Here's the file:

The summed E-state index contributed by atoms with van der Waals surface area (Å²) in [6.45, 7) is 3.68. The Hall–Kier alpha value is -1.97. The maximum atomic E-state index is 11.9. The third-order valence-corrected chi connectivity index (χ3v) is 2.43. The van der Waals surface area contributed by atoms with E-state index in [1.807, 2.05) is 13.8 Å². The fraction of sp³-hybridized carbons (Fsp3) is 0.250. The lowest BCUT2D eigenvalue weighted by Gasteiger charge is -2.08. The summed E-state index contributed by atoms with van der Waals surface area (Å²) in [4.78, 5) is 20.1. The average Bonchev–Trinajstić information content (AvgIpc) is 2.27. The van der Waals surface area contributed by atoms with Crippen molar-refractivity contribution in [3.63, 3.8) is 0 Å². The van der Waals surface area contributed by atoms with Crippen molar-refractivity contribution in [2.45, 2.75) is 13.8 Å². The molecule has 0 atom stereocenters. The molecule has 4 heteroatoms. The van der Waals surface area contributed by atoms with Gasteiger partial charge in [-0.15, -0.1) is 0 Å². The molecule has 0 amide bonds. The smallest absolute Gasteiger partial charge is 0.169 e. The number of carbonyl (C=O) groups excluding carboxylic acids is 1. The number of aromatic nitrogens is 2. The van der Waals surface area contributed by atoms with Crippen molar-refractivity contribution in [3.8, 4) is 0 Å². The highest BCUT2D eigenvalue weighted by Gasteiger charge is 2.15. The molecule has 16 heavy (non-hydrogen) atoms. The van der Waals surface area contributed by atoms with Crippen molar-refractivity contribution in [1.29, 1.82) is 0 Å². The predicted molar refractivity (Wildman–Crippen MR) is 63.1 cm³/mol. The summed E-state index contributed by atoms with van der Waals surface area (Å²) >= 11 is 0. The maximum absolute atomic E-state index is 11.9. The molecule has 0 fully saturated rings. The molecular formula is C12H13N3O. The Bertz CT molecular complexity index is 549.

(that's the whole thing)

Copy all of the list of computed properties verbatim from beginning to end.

The summed E-state index contributed by atoms with van der Waals surface area (Å²) in [6.45, 7) is 3.68. The Hall–Kier alpha value is -1.97. The maximum atomic E-state index is 11.9. The third-order valence-corrected chi connectivity index (χ3v) is 2.43. The van der Waals surface area contributed by atoms with E-state index in [1.807, 2.05) is 13.8 Å². The fraction of sp³-hybridized carbons (Fsp3) is 0.250. The lowest BCUT2D eigenvalue weighted by Gasteiger charge is -2.08. The summed E-state index contributed by atoms with van der Waals surface area (Å²) in [4.78, 5) is 20.1. The average Bonchev–Trinajstić information content (AvgIpc) is 2.27. The van der Waals surface area contributed by atoms with Crippen molar-refractivity contribution in [3.63, 3.8) is 0 Å². The van der Waals surface area contributed by atoms with Crippen molar-refractivity contribution in [2.45, 2.75) is 13.8 Å². The molecule has 0 atom stereocenters. The molecule has 4 heteroatoms. The van der Waals surface area contributed by atoms with Gasteiger partial charge in [-0.15, -0.1) is 0 Å². The molecule has 0 amide bonds. The smallest absolute Gasteiger partial charge is 0.169 e. The number of carbonyl (C=O) groups excluding carboxylic acids is 1. The number of aromatic nitrogens is 2. The van der Waals surface area contributed by atoms with Crippen molar-refractivity contribution in [3.8, 4) is 0 Å². The highest BCUT2D eigenvalue weighted by Gasteiger charge is 2.15. The molecule has 16 heavy (non-hydrogen) atoms. The van der Waals surface area contributed by atoms with Crippen molar-refractivity contribution in [1.29, 1.82) is 0 Å². The predicted molar refractivity (Wildman–Crippen MR) is 63.1 cm³/mol. The summed E-state index contributed by atoms with van der Waals surface area (Å²) >= 11 is 0. The maximum absolute atomic E-state index is 11.9. The molecule has 0 fully saturated rings. The molecular formula is C12H13N3O. The Bertz CT molecular complexity index is 549.